Monday, June 11, 2012

Conclusive proof that conversations never seem quite as funny when you retell them.

Various conversations I have enjoyed in the past two days:

Sunday morning, mother and I were discussing... well actually, I have no idea how we got onto the topic, but she asked me if I liked Fiber One Bars, which I do. She then told me about that day's question-and answer article in the health section of the newspaper. A woman wrote in saying (and I paraphrase), "My friends and I recently decided that we needed to up our fiber intake, so we've greatly increased our Fiber One Bar consumption. We all have observed that as our Fiber One Bar consumption increases, so does our proclivity to pass gas. Is this normal?" To which I would respond, "Are you asking if the gas increase is normal? Or if your friends' tendency to discuss their gassiness is normal?" (But apparently they were onto something.)

The following conversation occurred in the car after dinner at the Sumraks, which consisted of three different types of cake, all of which were delicious. I blame the absurdity of our conversation on our ridiculously high levels of blood sugar. Rowan, attempting to tell Rebecca to "quit the back-sass," invented a new word: "back-sauce." We corrected him and then made two important observations: firstly, that "back-sauce" sounds disgusting; secondly, that you don't really need the prefix "back" for the sentence to make sense. "Sass" is sufficient. This led to an extensive discussion about various prefixes that could be used with "sass" and how those prefixes would change the meaning of the word. A debate ensued about the difference between "unsass" and "desass." "Resass" was pretty obvious. It all went downhill from there:

Katie: Mom, I think this car must run on "sassoline."

Rebecca: If you sass someone to death, you might be a "sassassin."

Rebecca: If you are huge, hairy, and extra sassy, they might call you the Sassquatch.

Katie: If you are a beloved and photogenic sheepdog with a tendency to be cheeky, they might call you "Sassie."

Rachel: If you are sassy, fairly attractive, with a strong Irish hairline, you might be Carlton "Sassiter."

Katie: If you were sassy and you married Prince Harry, you might live in a "sassle." They would call you the "prin-sass."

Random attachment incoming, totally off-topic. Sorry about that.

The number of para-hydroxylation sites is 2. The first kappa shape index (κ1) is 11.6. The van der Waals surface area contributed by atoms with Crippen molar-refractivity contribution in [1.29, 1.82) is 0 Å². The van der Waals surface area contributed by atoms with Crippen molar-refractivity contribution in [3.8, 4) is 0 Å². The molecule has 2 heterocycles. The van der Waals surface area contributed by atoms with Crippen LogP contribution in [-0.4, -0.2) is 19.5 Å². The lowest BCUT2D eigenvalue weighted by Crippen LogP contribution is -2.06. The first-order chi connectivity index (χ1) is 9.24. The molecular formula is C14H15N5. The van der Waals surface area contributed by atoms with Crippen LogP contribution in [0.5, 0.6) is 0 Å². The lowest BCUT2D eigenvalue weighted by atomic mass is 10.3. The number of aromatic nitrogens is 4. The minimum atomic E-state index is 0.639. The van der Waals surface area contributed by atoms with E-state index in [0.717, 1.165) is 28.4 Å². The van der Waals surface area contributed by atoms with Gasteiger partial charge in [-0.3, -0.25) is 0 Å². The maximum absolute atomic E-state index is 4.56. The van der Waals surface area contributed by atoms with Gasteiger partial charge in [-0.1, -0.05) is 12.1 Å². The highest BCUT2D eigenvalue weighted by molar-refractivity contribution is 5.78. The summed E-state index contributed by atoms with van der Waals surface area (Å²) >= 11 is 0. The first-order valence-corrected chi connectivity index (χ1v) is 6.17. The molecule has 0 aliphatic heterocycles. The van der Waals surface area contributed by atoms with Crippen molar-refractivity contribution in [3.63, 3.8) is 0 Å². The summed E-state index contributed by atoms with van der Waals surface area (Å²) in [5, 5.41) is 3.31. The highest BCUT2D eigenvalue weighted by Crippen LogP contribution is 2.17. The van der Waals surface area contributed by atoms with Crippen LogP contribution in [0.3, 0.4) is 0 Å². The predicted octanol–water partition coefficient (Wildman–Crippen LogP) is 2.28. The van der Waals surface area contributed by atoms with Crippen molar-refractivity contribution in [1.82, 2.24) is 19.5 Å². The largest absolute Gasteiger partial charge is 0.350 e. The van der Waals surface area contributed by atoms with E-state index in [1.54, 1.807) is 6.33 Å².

Katie: Mom, if you eat too many Fiber One Bars, you might get "sassy!"

Rowan chimed in with his own jokes, none of which made sense and all of which brought me to tears. The best part was after his sixth or seventh joke when he slapped the back of the passenger seat in frustration, slumped back, feeling defeated, and said with a grin, "You guys are lame."

And these gems come from recent babysitting adventures:

"But Katie, he keeps taking my car away from me! Make him stop!" "Don't worry, watch this." (I then start playing very enthusiastically with the airplane to distract him: "Quick, get your luggage, we're going to be late! Wait, you aren't the real pilot--you're a monkey! How are you going to drive the plane? Oh no, MAYDAY MAYDAY WE'RE GOING DOWN!") "Wait, actually I want to play with the airplane! NO, give me the airplane, he can have my car!" (I then proceed to rotate through the Marina, the Main Street, and the Zoo, making each one seem even more fun than the last. Much inner turmoil ensued, as both children tried to figure out whether to grab my current toy or wait to see what was next. I love Fisher Price.)

"See this dress? I wore it in my tap dance recital." "That's so pretty! When was your dance recital?" "The day after yesterday." "Don't you mean the day before yesterday?" "No, the day AFTER yesterday."

"Wow Katie, you're a good train track builder. This track is better than ever!"

"This train is going to take us straight to England! But it will take about 25 hours I think, because we have to stop off in Texas first." "Oh, you're going to pick up the cowboys?" "No way am I picking up any cowboys! No cowboys are allowed on this train!" "Why? Are you prejudiced against cowboys?" "You bet I am!" "You could put them in the next rail-car. You know, separate, but equal?" "Yeah, that's a great idea!"

"I usually eat my baked potato with whipped cream." "And a cherry on top?" "Huh?" "Never mind."

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